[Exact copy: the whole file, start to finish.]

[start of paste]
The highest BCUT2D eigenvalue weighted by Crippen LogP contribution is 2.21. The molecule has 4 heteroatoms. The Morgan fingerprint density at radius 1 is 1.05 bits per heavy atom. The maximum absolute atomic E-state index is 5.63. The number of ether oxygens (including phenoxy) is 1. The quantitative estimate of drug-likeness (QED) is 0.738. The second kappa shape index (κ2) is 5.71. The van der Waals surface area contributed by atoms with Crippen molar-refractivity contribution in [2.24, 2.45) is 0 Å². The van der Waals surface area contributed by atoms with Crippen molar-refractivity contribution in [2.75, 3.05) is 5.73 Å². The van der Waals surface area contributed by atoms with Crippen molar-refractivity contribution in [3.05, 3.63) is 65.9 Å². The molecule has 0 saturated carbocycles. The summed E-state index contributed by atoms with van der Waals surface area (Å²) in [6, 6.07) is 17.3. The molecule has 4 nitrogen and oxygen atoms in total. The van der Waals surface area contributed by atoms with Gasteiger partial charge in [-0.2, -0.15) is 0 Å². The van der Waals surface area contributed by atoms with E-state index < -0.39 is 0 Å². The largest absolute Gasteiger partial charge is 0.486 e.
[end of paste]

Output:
The highest BCUT2D eigenvalue weighted by Crippen LogP contribution is 2.21. The molecule has 4 heteroatoms. The Morgan fingerprint density at radius 1 is 1.05 bits per heavy atom. The maximum absolute atomic E-state index is 5.63. The number of ether oxygens (including phenoxy) is 1. The quantitative estimate of drug-likeness (QED) is 0.738. The second kappa shape index (κ2) is 5.71. The van der Waals surface area contributed by atoms with Crippen molar-refractivity contribution in [2.24, 2.45) is 0 Å². The van der Waals surface area contributed by atoms with Crippen molar-refractivity contribution in [2.75, 3.05) is 5.73 Å². The van der Waals surface area contributed by atoms with Crippen molar-refractivity contribution in [3.05, 3.63) is 65.9 Å². The molecule has 0 saturated carbocycles. The summed E-state index contributed by atoms with van der Waals surface area (Å²) in [6, 6.07) is 17.3. The molecule has 4 nitrogen and oxygen atoms in total. The van der Waals surface area contributed by atoms with Gasteiger partial charge in [-0.2, -0.15) is 0 Å². The van der Waals surface area contributed by atoms with E-state index < -0.39 is 0 Å². The largest absolute Gasteiger partial charge is 0.486 e.